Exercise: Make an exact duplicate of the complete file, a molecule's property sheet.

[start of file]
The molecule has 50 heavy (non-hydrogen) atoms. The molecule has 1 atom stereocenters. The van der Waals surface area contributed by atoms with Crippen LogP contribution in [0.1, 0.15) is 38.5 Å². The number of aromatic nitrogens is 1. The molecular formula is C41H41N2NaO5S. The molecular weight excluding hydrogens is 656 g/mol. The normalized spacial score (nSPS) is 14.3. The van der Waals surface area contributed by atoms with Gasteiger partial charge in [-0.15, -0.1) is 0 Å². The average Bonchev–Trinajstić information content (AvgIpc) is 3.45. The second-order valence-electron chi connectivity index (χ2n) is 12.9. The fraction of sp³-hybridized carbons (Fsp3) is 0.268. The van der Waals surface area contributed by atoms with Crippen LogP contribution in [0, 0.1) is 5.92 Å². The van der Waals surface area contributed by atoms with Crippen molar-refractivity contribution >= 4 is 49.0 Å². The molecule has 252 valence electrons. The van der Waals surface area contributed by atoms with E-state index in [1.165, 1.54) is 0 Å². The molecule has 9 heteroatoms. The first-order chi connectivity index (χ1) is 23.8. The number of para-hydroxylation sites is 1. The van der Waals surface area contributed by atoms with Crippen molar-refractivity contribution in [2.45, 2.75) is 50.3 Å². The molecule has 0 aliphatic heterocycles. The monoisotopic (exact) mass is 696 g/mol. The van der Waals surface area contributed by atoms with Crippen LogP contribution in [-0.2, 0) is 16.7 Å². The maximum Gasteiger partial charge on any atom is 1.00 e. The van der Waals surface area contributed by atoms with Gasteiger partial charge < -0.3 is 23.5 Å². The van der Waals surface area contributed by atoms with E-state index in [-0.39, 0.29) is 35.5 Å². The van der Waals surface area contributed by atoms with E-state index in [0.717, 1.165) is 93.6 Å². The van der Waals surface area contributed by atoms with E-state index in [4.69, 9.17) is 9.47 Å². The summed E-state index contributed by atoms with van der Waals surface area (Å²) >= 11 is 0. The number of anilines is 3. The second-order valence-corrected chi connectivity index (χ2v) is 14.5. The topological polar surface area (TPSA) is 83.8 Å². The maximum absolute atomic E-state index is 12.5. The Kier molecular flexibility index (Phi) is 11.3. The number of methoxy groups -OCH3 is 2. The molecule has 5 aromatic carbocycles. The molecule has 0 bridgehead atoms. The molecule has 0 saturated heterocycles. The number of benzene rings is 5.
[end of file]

The molecule has 50 heavy (non-hydrogen) atoms. The molecule has 1 atom stereocenters. The van der Waals surface area contributed by atoms with Crippen LogP contribution in [0.1, 0.15) is 38.5 Å². The number of aromatic nitrogens is 1. The molecular formula is C41H41N2NaO5S. The molecular weight excluding hydrogens is 656 g/mol. The normalized spacial score (nSPS) is 14.3. The van der Waals surface area contributed by atoms with Gasteiger partial charge in [-0.15, -0.1) is 0 Å². The average Bonchev–Trinajstić information content (AvgIpc) is 3.45. The second-order valence-electron chi connectivity index (χ2n) is 12.9. The fraction of sp³-hybridized carbons (Fsp3) is 0.268. The van der Waals surface area contributed by atoms with Crippen LogP contribution in [0, 0.1) is 5.92 Å². The van der Waals surface area contributed by atoms with Crippen molar-refractivity contribution >= 4 is 49.0 Å². The molecule has 252 valence electrons. The van der Waals surface area contributed by atoms with E-state index in [1.165, 1.54) is 0 Å². The molecule has 9 heteroatoms. The first-order chi connectivity index (χ1) is 23.8. The number of para-hydroxylation sites is 1. The van der Waals surface area contributed by atoms with Crippen molar-refractivity contribution in [2.45, 2.75) is 50.3 Å². The molecule has 0 aliphatic heterocycles. The monoisotopic (exact) mass is 696 g/mol. The van der Waals surface area contributed by atoms with Crippen LogP contribution in [-0.2, 0) is 16.7 Å². The maximum Gasteiger partial charge on any atom is 1.00 e. The van der Waals surface area contributed by atoms with Gasteiger partial charge < -0.3 is 23.5 Å². The van der Waals surface area contributed by atoms with E-state index in [-0.39, 0.29) is 35.5 Å². The van der Waals surface area contributed by atoms with E-state index in [0.717, 1.165) is 93.6 Å². The van der Waals surface area contributed by atoms with E-state index in [4.69, 9.17) is 9.47 Å². The summed E-state index contributed by atoms with van der Waals surface area (Å²) >= 11 is 0. The number of anilines is 3. The second-order valence-corrected chi connectivity index (χ2v) is 14.5. The topological polar surface area (TPSA) is 83.8 Å². The maximum absolute atomic E-state index is 12.5. The Kier molecular flexibility index (Phi) is 11.3. The number of methoxy groups -OCH3 is 2. The molecule has 5 aromatic carbocycles. The molecule has 0 bridgehead atoms. The molecule has 0 saturated heterocycles. The number of benzene rings is 5.